Active emotion regulation mediates links between shyness and social adjustment in preschool


Shyness is characterized by the experience of heightened fear, anxiety, and social‐evaluative concerns in social situations and is associated with increased risk for social adjustment difficulties. Previous research suggests that shy children have difficulty regulating negative emotions, such as anger and disappointment, which contributes to problems interacting with others. However, it remains unclear precisely which strategies are involved among these associations. Accordingly, the goal of this study was to explore the mediating role of emotion regulation strategies in the links between young children’s shyness and social adjustment at preschool. Participants were 248 preschool children aged 2.5 to 5 years. Parents rated children’s shyness and emotion regulation strategies in the context of anger and fear. Early childhood educators assessed indices of social adjustment four months later. Among the results, active regulation mediated associations between shyness and subsequent prosocial and socially withdrawn behaviors. Child gender further moderated these linkages, such that the model predicting socially withdrawn behavior was stronger among boys. These results expand on our understanding of emotion regulation strategies in shy children’s early socio‐emotional development.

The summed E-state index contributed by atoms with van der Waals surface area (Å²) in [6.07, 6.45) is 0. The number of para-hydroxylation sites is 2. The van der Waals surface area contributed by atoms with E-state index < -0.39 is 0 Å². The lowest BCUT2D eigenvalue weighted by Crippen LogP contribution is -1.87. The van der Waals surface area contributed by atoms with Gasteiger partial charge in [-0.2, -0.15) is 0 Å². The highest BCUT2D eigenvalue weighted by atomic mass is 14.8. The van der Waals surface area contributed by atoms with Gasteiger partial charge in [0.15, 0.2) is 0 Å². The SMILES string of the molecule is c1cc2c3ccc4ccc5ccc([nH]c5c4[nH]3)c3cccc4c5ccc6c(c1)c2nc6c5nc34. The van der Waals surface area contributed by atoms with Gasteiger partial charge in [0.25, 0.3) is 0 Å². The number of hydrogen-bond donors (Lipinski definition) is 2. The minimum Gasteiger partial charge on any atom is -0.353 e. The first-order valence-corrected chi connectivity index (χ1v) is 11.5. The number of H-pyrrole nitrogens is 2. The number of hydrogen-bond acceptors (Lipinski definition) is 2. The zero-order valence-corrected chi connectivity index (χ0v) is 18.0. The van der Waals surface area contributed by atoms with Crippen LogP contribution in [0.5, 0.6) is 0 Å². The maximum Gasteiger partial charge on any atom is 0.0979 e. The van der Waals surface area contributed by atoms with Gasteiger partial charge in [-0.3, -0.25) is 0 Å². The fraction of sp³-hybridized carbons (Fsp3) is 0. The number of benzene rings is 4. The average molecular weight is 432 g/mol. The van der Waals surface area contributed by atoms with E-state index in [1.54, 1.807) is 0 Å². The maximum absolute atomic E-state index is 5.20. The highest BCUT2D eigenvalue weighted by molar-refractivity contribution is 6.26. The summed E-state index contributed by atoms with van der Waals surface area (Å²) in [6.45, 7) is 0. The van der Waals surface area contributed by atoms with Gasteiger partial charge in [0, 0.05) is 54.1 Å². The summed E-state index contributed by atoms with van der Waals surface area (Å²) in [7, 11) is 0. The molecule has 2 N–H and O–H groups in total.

In Social Development